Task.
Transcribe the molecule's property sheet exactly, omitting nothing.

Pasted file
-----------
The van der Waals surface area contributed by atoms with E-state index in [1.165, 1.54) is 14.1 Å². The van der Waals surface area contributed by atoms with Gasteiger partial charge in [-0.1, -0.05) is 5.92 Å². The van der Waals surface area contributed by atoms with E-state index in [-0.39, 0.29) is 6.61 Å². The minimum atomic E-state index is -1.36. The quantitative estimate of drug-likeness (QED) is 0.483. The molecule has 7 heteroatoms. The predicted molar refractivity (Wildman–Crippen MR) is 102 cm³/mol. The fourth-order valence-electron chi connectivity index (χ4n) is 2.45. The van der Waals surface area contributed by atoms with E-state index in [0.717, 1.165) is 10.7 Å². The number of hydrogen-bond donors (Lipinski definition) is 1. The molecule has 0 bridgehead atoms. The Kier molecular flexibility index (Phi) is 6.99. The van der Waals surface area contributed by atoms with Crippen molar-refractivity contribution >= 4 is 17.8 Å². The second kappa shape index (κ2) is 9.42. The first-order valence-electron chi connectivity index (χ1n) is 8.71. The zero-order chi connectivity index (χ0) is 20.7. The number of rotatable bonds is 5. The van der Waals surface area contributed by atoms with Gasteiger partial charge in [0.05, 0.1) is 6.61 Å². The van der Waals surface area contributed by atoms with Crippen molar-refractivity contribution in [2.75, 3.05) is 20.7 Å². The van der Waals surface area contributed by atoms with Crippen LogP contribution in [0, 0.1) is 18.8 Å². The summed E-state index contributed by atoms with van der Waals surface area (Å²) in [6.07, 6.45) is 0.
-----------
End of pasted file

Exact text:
The van der Waals surface area contributed by atoms with E-state index in [1.165, 1.54) is 14.1 Å². The van der Waals surface area contributed by atoms with Gasteiger partial charge in [-0.1, -0.05) is 5.92 Å². The van der Waals surface area contributed by atoms with E-state index in [-0.39, 0.29) is 6.61 Å². The minimum atomic E-state index is -1.36. The quantitative estimate of drug-likeness (QED) is 0.483. The molecule has 7 heteroatoms. The predicted molar refractivity (Wildman–Crippen MR) is 102 cm³/mol. The fourth-order valence-electron chi connectivity index (χ4n) is 2.45. The van der Waals surface area contributed by atoms with E-state index in [0.717, 1.165) is 10.7 Å². The number of hydrogen-bond donors (Lipinski definition) is 1. The molecule has 0 bridgehead atoms. The Kier molecular flexibility index (Phi) is 6.99. The van der Waals surface area contributed by atoms with Crippen molar-refractivity contribution >= 4 is 17.8 Å². The second kappa shape index (κ2) is 9.42. The first-order valence-electron chi connectivity index (χ1n) is 8.71. The zero-order chi connectivity index (χ0) is 20.7. The number of rotatable bonds is 5. The van der Waals surface area contributed by atoms with Gasteiger partial charge in [0.05, 0.1) is 6.61 Å². The van der Waals surface area contributed by atoms with Crippen molar-refractivity contribution in [2.75, 3.05) is 20.7 Å². The van der Waals surface area contributed by atoms with Crippen LogP contribution in [0, 0.1) is 18.8 Å². The summed E-state index contributed by atoms with van der Waals surface area (Å²) in [6.07, 6.45) is 0.